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Local athletes take preemptive approach to avoid ACL injuries

08/22/2014, 2:45pm CDT
By Jon Kerr | For Sun-Times Media | @prepspioneer

Midwest Orthopaedics at Rush and the Illinois Athletic Trainers Association are teaming with Accelerated Rehab to offer free knee screenings to high school athletes to determine their risk profile.


Hinsdale Central’s Jack Clark (right) and Amery Stafford (middle) undergo an ACL screening under the watch of Accelerated Rehab physical therapist Jim Kaemerer. | PS Medical Marketing

Libertyville senior Ellie Daugerdas hears it all the time from her high school soccer and travel teammates. They talk about how knee injuries happen to other players, not to them.

“A lot of kids have this ‘I’m invincible’ mentality,” Daugerdas said. “Personally, I felt that way.”

But in April 2013, while playing for the Wildcats, Daugerdas leaped in an attempt to win a 50-50 ball. On her descent, she landed awkwardly on her left leg. She felt a pop. An MRI revealed a torn ACL, requiring surgery. Later, doctors said her body structure made her more susceptible to the type of injury she suffered.

“Because of the way I landed, they could tell certain things, that my knee could give out,” Daugerdas said. “I didn’t think a [knee] injury would happen to me.”

That’s the idea behind the two-pronged, proactive approach being taken by Midwest Orthopaedics at Rush, a private Chicago-based group that specializes in sports medicine, and the Illinois Athletic Trainers Association this fall. The groups are launching a preventative education campaign called “Knees for Life,” complete with suggested exercises designed to help young athletes strengthen muscles around their knees. They are also teaming with Accelerated Rehabilitation Centers to offer free knee screenings to high school athletes to determine their risk profile.

“We want to be sure kids are protected as well as they can [be],” said Dr. Bernard Bach, Midwest Orthopaedic’s director of sports medicine.

According to a study by the American Academy of Orthopaedic Surgeons, nearly 400,000 ACL injuries occur in the United States every year. Midwest Orthopaedics said it has seen its ACL-related patients double in five years. For patients under the age of 25, that number has tripled.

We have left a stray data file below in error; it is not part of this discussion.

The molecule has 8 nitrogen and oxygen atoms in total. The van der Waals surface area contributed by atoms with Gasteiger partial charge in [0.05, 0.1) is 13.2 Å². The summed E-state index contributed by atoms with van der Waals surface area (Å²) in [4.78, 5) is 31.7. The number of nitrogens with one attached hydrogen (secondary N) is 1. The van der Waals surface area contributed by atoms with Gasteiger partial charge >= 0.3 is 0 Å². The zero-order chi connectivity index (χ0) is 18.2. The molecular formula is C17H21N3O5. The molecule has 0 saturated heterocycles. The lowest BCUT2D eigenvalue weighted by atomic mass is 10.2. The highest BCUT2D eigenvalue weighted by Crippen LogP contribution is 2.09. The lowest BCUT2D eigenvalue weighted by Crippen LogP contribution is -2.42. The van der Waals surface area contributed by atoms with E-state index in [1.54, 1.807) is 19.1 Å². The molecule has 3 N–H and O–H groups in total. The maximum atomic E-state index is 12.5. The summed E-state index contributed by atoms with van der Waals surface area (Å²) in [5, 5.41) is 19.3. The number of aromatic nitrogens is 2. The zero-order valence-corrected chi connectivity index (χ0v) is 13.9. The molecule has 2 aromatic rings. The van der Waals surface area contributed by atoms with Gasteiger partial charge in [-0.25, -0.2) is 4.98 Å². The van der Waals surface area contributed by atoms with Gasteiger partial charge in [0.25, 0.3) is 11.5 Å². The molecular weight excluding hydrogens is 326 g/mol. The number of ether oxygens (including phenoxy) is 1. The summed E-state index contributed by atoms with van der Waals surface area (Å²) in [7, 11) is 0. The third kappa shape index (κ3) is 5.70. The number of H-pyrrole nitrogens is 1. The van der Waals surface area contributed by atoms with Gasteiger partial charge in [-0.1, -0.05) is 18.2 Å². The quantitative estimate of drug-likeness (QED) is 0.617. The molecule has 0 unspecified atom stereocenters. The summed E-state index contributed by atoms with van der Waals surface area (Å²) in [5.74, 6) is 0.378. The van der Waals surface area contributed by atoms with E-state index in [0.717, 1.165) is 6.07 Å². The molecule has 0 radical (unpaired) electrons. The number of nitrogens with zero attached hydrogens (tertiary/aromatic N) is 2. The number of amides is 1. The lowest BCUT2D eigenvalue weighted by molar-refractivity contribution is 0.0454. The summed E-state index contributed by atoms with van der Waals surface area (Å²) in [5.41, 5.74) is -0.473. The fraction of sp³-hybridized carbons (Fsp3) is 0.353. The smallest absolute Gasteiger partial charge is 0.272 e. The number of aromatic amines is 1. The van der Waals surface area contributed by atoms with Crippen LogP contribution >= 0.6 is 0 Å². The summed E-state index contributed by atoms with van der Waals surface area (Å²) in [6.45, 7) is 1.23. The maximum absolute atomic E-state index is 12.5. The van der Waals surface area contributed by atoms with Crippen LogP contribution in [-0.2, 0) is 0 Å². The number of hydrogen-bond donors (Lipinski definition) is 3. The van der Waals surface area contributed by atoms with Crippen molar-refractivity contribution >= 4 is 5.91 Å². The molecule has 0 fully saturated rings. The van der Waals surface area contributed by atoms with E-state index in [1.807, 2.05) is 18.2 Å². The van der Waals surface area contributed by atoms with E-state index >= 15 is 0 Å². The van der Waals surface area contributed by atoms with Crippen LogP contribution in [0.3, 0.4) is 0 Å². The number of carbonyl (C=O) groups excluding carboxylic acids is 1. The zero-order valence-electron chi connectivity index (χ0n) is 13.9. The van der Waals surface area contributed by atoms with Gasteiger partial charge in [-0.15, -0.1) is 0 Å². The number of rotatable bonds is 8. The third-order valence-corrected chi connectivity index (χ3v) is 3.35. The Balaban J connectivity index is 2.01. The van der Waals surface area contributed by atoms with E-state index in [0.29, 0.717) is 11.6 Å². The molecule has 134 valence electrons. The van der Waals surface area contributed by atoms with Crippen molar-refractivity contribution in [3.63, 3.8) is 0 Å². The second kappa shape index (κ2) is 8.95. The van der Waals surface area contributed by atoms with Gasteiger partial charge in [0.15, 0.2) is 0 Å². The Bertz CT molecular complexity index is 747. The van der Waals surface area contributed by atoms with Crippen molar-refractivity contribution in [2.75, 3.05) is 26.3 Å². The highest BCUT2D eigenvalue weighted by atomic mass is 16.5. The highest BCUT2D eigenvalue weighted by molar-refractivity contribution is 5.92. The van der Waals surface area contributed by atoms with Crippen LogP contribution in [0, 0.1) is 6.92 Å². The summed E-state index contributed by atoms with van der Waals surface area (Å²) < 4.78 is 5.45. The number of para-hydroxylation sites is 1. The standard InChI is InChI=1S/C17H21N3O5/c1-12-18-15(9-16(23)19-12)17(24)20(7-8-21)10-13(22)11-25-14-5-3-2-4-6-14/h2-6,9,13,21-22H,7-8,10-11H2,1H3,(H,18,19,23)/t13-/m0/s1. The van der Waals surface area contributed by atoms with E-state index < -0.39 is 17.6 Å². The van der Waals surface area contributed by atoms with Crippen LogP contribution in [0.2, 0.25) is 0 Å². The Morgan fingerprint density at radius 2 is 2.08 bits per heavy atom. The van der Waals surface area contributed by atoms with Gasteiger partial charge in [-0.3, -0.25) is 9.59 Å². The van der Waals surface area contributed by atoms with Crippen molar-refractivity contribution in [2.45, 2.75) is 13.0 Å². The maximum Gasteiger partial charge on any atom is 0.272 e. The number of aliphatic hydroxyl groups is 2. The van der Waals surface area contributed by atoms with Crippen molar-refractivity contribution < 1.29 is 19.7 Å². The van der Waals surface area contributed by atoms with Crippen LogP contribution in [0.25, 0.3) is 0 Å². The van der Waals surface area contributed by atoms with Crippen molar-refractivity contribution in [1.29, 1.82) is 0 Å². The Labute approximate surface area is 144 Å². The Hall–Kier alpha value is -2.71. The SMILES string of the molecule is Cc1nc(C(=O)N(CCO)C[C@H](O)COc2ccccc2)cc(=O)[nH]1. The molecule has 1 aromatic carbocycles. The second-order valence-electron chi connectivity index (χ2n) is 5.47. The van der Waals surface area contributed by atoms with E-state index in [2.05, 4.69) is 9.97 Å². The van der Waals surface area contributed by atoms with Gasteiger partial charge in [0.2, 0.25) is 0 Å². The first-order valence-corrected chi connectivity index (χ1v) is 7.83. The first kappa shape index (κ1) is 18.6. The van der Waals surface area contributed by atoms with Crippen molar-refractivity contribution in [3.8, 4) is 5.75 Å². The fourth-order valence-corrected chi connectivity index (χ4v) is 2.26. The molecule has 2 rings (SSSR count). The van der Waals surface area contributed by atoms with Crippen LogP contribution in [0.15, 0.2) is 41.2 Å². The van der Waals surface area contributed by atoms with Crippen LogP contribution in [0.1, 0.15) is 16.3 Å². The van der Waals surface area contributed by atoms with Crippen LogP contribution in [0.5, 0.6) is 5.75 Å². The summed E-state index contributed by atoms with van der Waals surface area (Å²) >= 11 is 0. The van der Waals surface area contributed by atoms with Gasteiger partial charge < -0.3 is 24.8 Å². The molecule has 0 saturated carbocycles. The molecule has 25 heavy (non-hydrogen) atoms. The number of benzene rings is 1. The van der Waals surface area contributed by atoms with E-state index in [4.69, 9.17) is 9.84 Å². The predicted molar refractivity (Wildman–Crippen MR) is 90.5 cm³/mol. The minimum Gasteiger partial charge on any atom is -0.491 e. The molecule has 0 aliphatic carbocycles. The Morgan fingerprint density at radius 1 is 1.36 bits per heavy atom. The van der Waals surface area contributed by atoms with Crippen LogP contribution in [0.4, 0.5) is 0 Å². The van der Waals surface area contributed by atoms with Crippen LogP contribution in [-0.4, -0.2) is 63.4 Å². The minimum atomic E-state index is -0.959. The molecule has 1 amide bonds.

Bach said he and other physicians perform about 600 ACL surgeries each year, with many of those patients being between the ages of 14-16.

“Those are the kids, the bundle of what we see,” Bach said. “The number has gone through the roof. It’s a real big deal.”

Max Mittelstadt is a sophomore quarterback at Hinsdale Central. He recently did a screening at the Accelerated Rehab facility in Villa Park. Under the supervision of a trainer, Mittelstadt was put through a series of exercises.

He jumped up and down from an elevated platform, performed knee dips and sprinted in a straight line, cutting quickly left and right. And although Mittelstadt was told he had a low risk of an ACL injury, he said he plans to take better preventative care of his knees.

“I’m going to stretch more, to make sure I’m loose and not tight,” said Mittelstadt, who also plays baseball. “You have to take the possibility of injury seriously.”

Sixteen months after her injury, Daugerdas still wears a brace on her left leg when she plays soccer. She said she is more diligent in strengthening both her knees and plans to have the brace off by November.

But Daugerdas said she doesn’t think her injury has had much impact on her teammates in high school or with her club team, Libertyville FC 74.

“I tell my soccer friends, ‘If you feel a little weak in the knee area, you may want to try this [exercise]’ or say, ‘You may get hurt,’ ” Daugerdas said. “A lot of them are like, ‘What are you talking about?’ No one believes it until it happens to them.”

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